United States District Court, District of Columbia
MEMORANDUM OPINION & ORDER
D. BATES, UNITED STATES DISTRICT JUDGE
Heiner Julian Arboleda Satizabal pleaded guilty on December
8, 2011 to one count of conspiracy to distribute five
kilograms or more of cocaine in violation of 21 U.S.C.
§§ 959, 960, and 963. The terms of his plea
agreement under Fed. R. Crim. P. 11(c)(1)(c) placed his
recommended sentencing range at 135-168 months, Plea
Agreement [ECF No. 118] ¶¶ 8-9, and ultimately the
Court sentenced him to 108 months on November 27, 2012.
Satizabal did not appeal his sentence, having waived his
direct appeal as part of the plea agreement. Id.
¶ 23. On February 17, 2016, however, he filed a pro se
motion to correct his sentence under 28 U.S.C. § 2255.
Def.’s Mot. [ECF No. 402] at 1. Relying on United
States v. Smith, 27 F.3d 649 (D.C. Cir. 1994),
Satizabal’s motion asks the Court to reduce his
sentence by six months to account for the fact that his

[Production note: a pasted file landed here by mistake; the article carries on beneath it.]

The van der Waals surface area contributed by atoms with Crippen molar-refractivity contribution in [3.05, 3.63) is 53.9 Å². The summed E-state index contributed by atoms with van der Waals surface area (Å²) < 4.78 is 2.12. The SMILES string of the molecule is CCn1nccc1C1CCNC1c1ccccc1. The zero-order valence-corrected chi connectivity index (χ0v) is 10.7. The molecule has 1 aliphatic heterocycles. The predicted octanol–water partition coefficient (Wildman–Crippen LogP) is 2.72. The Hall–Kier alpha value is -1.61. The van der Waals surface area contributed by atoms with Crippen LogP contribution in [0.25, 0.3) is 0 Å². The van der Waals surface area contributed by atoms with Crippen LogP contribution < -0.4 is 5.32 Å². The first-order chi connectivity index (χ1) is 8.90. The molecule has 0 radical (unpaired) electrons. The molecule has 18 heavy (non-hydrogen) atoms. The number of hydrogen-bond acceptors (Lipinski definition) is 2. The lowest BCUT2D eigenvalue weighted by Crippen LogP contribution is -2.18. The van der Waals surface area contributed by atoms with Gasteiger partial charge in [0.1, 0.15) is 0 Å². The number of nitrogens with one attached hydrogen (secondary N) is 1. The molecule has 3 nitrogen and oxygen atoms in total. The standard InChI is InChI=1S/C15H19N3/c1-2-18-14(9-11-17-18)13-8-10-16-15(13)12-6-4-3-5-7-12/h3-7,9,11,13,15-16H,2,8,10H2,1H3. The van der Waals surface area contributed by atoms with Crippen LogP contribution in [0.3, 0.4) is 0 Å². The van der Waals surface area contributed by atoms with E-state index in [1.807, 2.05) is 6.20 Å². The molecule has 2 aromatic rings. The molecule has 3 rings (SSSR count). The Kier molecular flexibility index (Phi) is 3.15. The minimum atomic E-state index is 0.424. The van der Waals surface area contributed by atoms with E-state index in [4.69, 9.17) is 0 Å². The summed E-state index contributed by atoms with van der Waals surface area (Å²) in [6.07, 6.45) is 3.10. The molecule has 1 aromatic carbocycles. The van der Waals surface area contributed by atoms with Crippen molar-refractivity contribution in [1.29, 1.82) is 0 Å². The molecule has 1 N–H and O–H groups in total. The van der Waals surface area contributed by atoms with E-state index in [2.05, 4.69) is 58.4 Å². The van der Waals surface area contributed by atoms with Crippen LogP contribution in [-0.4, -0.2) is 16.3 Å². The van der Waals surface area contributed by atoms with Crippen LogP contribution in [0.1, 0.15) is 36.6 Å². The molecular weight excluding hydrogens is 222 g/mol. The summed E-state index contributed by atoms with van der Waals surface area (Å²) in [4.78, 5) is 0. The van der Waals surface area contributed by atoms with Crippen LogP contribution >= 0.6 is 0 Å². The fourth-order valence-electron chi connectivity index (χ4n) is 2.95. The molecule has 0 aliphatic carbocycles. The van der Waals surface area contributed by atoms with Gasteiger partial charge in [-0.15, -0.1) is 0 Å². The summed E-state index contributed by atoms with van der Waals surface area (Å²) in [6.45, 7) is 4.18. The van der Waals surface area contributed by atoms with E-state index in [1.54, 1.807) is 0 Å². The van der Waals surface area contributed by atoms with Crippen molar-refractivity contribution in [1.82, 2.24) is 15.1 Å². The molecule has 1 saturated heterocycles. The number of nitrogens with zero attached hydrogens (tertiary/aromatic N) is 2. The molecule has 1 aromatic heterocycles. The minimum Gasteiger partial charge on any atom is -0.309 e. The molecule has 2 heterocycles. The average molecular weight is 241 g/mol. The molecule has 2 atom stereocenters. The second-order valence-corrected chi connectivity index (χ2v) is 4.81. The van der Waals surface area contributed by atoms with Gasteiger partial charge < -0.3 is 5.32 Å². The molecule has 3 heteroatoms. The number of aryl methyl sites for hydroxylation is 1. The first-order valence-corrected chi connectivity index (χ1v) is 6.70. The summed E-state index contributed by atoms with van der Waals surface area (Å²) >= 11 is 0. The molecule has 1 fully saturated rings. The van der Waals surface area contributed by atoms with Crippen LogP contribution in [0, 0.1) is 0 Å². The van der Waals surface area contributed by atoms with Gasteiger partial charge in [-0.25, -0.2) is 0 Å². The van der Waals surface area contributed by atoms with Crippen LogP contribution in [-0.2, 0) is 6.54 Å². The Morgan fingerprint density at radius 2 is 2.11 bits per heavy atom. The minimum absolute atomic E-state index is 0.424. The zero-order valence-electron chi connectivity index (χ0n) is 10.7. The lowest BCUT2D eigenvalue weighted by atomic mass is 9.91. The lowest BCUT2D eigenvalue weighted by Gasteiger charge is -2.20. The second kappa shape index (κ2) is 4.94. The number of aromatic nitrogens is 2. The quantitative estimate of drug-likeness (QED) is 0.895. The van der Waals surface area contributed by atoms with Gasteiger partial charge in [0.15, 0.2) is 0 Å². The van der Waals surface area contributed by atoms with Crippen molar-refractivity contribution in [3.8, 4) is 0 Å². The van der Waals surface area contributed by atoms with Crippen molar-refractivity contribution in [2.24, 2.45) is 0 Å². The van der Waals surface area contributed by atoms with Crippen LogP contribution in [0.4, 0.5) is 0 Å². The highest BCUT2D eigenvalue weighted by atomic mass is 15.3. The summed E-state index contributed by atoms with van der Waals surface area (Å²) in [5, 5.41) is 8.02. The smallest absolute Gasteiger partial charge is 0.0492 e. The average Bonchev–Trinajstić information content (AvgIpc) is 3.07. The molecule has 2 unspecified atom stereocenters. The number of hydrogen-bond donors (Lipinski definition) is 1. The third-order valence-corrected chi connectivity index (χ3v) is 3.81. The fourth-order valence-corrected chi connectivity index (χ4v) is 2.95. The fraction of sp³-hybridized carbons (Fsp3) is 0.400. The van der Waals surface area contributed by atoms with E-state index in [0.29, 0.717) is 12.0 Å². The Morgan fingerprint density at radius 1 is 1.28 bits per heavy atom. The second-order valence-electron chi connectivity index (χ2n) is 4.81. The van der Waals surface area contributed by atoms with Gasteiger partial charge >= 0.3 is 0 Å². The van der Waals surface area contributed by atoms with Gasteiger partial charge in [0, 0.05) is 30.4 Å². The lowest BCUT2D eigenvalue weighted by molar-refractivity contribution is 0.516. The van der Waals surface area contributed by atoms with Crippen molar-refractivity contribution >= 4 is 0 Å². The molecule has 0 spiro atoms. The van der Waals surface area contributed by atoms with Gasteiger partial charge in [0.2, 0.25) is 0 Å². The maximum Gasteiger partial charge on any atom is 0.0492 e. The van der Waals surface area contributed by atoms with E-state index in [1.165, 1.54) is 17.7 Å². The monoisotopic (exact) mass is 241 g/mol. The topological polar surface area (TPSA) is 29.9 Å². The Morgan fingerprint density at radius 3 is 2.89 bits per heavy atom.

status as a deportable alien will lead to harsher conditions
of confinement than those a U.S. citizen would face. The
Court will deny the motion as untimely.
under § 2255 must generally be filed no later than one
year after a judgment of conviction becomes final, subject to
certain enumerated exceptions. See 28 U.S.C. §
2255(f). Satizabal’s motion appears untimely on its
face, as it was filed 39 months after his judgment of
conviction became final. Satizabal briefly mentions §
2255(f)(4) to justify his filing long after one year had
passed, but he does not explain how his case fits into this
exception. Section 2255(f)(4) delays the start of the
one-year period until "the date on which the facts
supporting the claim or claims presented could have been
discovered through the exercise of due diligence."
Satizabal identifies no facts that were not known to him at
the time of sentencing. His primary argument is that his
status as a deportable alien should have yielded a lower
sentence. As his plea agreement makes clear, however,
Satizabal was aware at the time of sentencing that his status